"The role of men and boys in achieving gender equality"
30 June - 25 July 2003
Week Three (14-18 July 2003)
"The value-added of gender equality for men and boys"
MODERATOR'S SUMMARY OF THE DISCUSSION
Benefits for men and boys
The colleagues who contributed to the "value" discussion identified a number of ways in which gender equality is valuable for men and boys as well as women and girls. They include:
Costs to men and boys
At the same time, contributors were aware of things that men and boys might lose as society moves towards gender equality:
Support for gender equality among men and boys.
Contributors mentioned a number of groups of men and boys, and institutions traditionally controlled by men, who might recognize the value of gender equality for men and boys, or might be sources of support for gender reform:
Resistance to gender equality among men and boys.
Contributors also recognized the reality of resistance to gender equality, and mentioned some specific sources of this:
To summarize the discussion as I have just done is to put the issues very abstractly, and that can be no more than a first step. To understand gender issues in practice we must look at the specifics of issues and particular situations. Radhika Chopra has given us a very clear example from India, noting the complex changes in gender relations that occur when women get small credits that enable them to run household-based businesses - a local readjustment of gender relations follows, especially involving the younger men. If it is widely true, as Puspa Dhakal suggests, that urban men are more likely to support gender equality, then we need to think very carefully about the specific situation of rural men and the reasons they might find to support change. These include the benefits to village society of higher levels of education and health among women; they may also include concerns about justice in local cultural traditions. Though patriarchal culture is a reality, cultures are rarely monolithic, and strongly egalitarian ideas may co-exist with appallingly sexist stereotypes. I think this is true of my own culture, in Australia.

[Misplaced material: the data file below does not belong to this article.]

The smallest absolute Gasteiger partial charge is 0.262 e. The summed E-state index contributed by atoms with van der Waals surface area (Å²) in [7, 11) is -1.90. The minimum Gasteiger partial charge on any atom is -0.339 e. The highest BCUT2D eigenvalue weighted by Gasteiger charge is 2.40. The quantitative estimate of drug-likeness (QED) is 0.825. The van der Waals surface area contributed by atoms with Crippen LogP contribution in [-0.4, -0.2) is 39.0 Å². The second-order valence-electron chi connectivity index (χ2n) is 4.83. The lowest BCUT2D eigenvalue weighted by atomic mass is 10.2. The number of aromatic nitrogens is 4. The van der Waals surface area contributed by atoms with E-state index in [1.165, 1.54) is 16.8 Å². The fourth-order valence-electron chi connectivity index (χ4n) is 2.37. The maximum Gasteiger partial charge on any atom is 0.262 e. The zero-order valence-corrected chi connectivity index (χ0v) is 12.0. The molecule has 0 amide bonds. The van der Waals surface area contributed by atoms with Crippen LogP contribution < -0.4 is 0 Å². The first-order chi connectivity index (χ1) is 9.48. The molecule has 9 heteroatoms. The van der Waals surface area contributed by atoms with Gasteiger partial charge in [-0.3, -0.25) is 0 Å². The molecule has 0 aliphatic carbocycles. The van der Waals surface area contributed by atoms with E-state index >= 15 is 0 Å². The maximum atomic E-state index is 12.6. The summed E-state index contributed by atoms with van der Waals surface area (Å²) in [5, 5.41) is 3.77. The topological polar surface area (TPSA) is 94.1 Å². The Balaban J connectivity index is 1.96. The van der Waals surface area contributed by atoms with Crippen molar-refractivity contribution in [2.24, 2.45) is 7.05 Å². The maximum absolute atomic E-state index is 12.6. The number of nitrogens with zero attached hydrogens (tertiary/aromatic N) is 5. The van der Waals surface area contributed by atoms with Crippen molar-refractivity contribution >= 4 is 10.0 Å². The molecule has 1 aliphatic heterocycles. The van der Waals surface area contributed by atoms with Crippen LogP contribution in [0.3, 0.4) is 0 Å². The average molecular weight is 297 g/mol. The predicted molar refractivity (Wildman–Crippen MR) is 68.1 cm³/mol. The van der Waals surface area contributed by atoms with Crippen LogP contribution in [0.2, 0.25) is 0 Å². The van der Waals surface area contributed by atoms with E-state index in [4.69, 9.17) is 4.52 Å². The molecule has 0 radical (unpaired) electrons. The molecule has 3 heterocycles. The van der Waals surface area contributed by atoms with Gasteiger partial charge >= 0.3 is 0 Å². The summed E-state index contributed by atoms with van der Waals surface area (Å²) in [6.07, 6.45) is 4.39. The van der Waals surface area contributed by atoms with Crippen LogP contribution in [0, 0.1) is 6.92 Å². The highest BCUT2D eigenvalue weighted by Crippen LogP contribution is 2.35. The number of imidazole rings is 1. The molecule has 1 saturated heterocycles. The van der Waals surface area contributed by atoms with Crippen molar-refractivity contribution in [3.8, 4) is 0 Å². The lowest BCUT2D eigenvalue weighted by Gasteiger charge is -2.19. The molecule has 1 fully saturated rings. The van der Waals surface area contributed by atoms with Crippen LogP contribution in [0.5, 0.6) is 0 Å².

Sixtus Kennedy's discussion of young men in Kenya identifies an interesting diversity of reasons for supporting gender equality - education, the process of modernization, the decline of traditional ideas, the influence of women, and commitment to a cause. I suspect an equally complex range of reasons operates in other situations where men have changed. I also bear in mind Michael Meuser's warning that egalitarian attitudes do not necessarily mean egalitarian practice (nor does egalitarian practice always mean commitment to gender equality principles). Also Wayne Martino's warning that programs concerned with an issue such as boys' education may be the vehicle of "backlash" ideas that actually operate against gender equality, while purporting to be concerned with fairness.
Nevertheless we must include men and boys in the search for gender equality. I agree wholeheartedly with Michael Kaufman's summary of the reasons why this inclusion must now occur. We cannot turn the clock back. The reasons include the need for social consensus supporting reforms, the resources we need for reforms, the possibilities of partnership, and the need to respond effectively to "backlash" forces. How best to do this, is a subject for our further discussion.
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Division for the Advancement of Women -- DAW
Department of Economic and Social Affairs